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Am J Pathol. 1997 Nov;151(5):1321-9.

Keratinocytes derived from psoriatic plaques are resistant to apoptosis compared with normal skin.

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Department of Pathology, Loyola University of Chicago, Maywood, Illinois, USA.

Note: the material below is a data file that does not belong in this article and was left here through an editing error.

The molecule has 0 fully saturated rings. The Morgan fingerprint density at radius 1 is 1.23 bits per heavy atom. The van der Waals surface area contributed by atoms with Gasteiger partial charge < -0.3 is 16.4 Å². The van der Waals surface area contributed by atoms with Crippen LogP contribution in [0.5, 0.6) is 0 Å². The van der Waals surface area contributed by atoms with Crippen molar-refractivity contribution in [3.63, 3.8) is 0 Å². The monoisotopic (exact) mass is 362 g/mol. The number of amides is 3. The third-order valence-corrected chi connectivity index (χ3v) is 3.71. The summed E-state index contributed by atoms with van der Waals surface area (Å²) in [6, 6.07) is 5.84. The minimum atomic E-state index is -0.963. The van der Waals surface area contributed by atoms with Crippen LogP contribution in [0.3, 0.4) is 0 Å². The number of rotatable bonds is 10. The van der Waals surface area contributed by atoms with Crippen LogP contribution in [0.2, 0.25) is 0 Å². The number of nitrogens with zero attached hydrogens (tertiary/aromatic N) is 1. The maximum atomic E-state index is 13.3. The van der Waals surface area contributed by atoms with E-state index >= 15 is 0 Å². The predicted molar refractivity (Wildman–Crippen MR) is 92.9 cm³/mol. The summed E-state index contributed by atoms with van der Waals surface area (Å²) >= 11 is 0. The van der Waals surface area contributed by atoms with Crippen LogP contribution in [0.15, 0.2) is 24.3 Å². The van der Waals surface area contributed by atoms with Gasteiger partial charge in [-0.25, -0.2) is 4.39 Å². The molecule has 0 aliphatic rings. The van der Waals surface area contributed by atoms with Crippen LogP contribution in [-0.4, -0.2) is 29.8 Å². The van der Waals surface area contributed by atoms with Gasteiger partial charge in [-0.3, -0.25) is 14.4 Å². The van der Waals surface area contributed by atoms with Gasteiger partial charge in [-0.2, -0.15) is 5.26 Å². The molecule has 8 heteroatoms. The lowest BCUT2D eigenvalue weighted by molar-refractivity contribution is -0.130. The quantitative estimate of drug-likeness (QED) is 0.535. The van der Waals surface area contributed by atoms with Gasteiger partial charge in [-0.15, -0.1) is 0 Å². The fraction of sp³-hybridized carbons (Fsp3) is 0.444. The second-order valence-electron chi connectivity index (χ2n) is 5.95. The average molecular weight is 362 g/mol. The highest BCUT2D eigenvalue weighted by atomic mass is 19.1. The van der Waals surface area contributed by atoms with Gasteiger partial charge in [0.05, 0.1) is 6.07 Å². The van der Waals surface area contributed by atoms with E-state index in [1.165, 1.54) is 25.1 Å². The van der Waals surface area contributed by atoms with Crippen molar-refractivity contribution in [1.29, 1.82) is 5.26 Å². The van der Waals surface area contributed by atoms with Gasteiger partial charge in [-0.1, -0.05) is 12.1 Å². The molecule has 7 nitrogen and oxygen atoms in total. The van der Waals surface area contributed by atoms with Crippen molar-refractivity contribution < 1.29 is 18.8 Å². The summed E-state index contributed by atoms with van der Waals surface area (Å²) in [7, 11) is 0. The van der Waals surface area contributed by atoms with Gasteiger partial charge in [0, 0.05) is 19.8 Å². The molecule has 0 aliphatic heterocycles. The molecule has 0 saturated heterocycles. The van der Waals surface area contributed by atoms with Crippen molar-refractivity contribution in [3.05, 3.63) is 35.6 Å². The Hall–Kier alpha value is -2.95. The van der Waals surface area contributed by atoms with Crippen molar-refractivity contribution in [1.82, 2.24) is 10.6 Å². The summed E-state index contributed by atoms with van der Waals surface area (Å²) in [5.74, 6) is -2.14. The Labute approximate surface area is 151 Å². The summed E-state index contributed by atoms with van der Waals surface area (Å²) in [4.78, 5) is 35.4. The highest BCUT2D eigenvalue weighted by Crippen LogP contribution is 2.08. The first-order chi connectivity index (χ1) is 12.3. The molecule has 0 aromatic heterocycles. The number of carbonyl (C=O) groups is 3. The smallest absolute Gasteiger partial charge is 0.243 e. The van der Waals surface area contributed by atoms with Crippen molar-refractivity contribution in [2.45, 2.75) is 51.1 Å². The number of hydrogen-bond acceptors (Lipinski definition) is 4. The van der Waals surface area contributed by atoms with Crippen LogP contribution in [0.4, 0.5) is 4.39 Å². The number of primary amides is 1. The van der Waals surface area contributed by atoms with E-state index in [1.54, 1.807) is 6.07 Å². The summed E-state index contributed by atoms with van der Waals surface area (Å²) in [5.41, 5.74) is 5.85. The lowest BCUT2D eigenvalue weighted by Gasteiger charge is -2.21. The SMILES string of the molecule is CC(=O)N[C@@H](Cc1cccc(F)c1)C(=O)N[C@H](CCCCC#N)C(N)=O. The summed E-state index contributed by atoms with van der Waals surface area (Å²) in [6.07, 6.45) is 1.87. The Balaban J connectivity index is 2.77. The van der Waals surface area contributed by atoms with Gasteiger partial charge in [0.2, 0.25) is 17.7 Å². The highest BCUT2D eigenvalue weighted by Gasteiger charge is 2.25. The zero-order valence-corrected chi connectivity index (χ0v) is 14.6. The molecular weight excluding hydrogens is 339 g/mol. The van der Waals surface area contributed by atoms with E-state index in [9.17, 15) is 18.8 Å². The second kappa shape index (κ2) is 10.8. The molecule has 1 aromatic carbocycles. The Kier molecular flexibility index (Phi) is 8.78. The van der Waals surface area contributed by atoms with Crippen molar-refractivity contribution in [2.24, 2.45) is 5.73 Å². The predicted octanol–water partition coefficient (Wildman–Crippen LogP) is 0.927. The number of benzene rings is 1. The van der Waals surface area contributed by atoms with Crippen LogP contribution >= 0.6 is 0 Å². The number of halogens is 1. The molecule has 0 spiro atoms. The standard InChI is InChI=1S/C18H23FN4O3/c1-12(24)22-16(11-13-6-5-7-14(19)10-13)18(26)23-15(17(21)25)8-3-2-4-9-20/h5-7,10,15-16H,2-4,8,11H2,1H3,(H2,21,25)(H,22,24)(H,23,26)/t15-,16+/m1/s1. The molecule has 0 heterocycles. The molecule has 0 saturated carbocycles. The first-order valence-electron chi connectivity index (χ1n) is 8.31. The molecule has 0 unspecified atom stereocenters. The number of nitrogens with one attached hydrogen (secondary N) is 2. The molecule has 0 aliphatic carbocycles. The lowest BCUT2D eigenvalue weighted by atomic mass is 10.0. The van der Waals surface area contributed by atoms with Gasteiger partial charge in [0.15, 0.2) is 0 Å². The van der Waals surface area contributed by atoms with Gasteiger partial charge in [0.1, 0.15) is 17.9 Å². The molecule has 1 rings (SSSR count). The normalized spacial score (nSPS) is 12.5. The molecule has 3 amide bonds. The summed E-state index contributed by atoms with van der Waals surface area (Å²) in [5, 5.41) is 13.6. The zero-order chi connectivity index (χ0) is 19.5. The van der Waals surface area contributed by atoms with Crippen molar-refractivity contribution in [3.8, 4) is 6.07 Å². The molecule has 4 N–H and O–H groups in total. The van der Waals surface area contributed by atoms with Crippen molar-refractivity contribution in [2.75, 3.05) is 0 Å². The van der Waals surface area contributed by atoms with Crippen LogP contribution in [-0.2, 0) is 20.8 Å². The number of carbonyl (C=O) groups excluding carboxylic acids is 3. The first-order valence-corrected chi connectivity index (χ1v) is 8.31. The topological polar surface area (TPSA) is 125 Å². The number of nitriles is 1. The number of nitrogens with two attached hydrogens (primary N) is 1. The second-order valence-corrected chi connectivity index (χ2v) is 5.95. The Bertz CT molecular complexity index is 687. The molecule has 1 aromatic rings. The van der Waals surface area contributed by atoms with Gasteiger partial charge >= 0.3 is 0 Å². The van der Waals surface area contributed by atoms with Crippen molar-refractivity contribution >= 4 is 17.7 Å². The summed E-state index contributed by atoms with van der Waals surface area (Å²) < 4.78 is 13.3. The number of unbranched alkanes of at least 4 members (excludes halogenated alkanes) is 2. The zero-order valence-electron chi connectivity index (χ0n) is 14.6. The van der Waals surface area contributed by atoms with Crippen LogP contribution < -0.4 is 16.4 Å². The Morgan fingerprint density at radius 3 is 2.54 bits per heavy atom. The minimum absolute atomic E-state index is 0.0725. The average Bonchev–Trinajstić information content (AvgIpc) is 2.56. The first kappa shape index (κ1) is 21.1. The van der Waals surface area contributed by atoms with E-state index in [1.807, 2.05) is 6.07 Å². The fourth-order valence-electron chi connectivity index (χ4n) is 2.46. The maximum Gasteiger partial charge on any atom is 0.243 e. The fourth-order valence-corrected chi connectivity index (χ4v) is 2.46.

Previously we observed that hyperplastic epidermal keratinocytes characteristic of psoriasis had abundant amounts of the cell survival protein Bcl-xL; however, whether this overexpression correlated with enhanced survival was unclear because the majority of epidermal cells possess nuclei that are positively labeled by an assay typically regarded as indicative of cells undergoing apoptosis (terminal deoxynucleotidyl transferase-mediated dUTP-biotin nick end-labeling (TUNEL) staining). To clarify this apparent discrepancy, we explored the propensity of keratinocytes derived from psoriatic plaques to undergo apoptosis and also determined the reliability of TUNEL staining as an indicator of apoptosis in keratinocytes in vitro and in vivo. First, a keratinocyte cell line, HaCat, was examined before and after being suspended in semisolid medium (methylcellulose) using flow cytometry to detect TUNEL-positive cells, and the percentage of positive cells was correlated to the presence or absence of double-stranded DNA fragmentation using pulsed field gel electrophoresis. After 18 hours in methylcellulose suspension, apoptosis was detected in HaCat cells when at least 5% of the cell population was undergoing programmed cell death. Second, we examined 23 clinical specimens of skin (13 from psoriatic patients and 10 from healthy control subjects) and observed that no double-stranded DNA fragmentation was present in any of the freshly isolated keratinocytes from either normal or psoriatic patients. Keratinocytes from 9 of 12 normal skin samples underwent double-stranded DNA fragmentation after being in methylcellulose for 18 to 24 hours, which contrasts with keratinocytes from lesions of psoriasis where only 1 of 13 of the skin samples had these changes. Third, two-color immunofluorescence staining of psoriatic plaques revealed that numerous TUNEL-positive keratinocytes were also positive for proliferating cell nuclear antigen and Ki-67 antigens and that by flow cytometry TUNEL-positive keratinocytes obtained from psoriatic plaques possessed a DNA content profile indicative of proliferating and not dying cells. These results demonstrate that keratinocytes within psoriatic plaques do not have double-stranded DNA breaks, that they have a prolonged capacity to resist induction of apoptosis compared with normal-skin-derived keratinocytes or cultured HaCat cells, and that caution is necessary for proper interpretation related to detection of 3'-OH DNA ends (ie, TUNEL positivity) in skin, as it can be associated with DNA synthesis as well as cell death.

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